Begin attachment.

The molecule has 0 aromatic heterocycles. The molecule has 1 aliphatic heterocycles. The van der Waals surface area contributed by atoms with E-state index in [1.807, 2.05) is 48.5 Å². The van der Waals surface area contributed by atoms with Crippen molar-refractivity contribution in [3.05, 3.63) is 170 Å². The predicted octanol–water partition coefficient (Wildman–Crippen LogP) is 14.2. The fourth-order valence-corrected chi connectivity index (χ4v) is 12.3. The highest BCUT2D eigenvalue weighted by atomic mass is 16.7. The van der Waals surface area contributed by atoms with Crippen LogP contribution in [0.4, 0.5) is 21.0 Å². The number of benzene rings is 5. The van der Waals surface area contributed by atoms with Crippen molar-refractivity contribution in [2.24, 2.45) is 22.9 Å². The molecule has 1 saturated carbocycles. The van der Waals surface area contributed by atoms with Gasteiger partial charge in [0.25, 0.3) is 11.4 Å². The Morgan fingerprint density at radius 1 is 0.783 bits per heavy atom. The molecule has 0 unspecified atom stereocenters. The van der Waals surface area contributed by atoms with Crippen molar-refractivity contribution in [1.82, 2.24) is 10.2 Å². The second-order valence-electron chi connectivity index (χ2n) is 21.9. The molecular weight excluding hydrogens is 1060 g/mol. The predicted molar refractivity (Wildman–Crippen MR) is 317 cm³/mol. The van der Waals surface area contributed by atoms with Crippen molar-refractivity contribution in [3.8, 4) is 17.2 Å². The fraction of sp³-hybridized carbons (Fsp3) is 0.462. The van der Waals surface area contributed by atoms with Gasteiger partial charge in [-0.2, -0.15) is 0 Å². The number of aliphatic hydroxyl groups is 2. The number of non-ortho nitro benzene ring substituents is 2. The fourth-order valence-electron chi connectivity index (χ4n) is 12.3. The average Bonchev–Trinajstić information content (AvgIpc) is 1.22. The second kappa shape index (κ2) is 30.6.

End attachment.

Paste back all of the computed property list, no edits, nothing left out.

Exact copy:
The molecule has 0 aromatic heterocycles. The molecule has 1 aliphatic heterocycles. The van der Waals surface area contributed by atoms with E-state index in [1.807, 2.05) is 48.5 Å². The van der Waals surface area contributed by atoms with Crippen molar-refractivity contribution in [3.05, 3.63) is 170 Å². The predicted octanol–water partition coefficient (Wildman–Crippen LogP) is 14.2. The fourth-order valence-corrected chi connectivity index (χ4v) is 12.3. The highest BCUT2D eigenvalue weighted by atomic mass is 16.7. The van der Waals surface area contributed by atoms with Crippen LogP contribution in [0.4, 0.5) is 21.0 Å². The number of benzene rings is 5. The van der Waals surface area contributed by atoms with Crippen molar-refractivity contribution in [2.24, 2.45) is 22.9 Å². The molecule has 1 saturated carbocycles. The van der Waals surface area contributed by atoms with Gasteiger partial charge in [0.25, 0.3) is 11.4 Å². The Morgan fingerprint density at radius 1 is 0.783 bits per heavy atom. The molecule has 0 unspecified atom stereocenters. The van der Waals surface area contributed by atoms with Crippen molar-refractivity contribution in [1.82, 2.24) is 10.2 Å². The second-order valence-electron chi connectivity index (χ2n) is 21.9. The molecular weight excluding hydrogens is 1060 g/mol. The predicted molar refractivity (Wildman–Crippen MR) is 317 cm³/mol. The van der Waals surface area contributed by atoms with Crippen molar-refractivity contribution in [3.8, 4) is 17.2 Å². The fraction of sp³-hybridized carbons (Fsp3) is 0.462. The van der Waals surface area contributed by atoms with Gasteiger partial charge in [-0.2, -0.15) is 0 Å². The number of aliphatic hydroxyl groups is 2. The number of non-ortho nitro benzene ring substituents is 2. The fourth-order valence-electron chi connectivity index (χ4n) is 12.3. The average Bonchev–Trinajstić information content (AvgIpc) is 1.22. The second kappa shape index (κ2) is 30.6.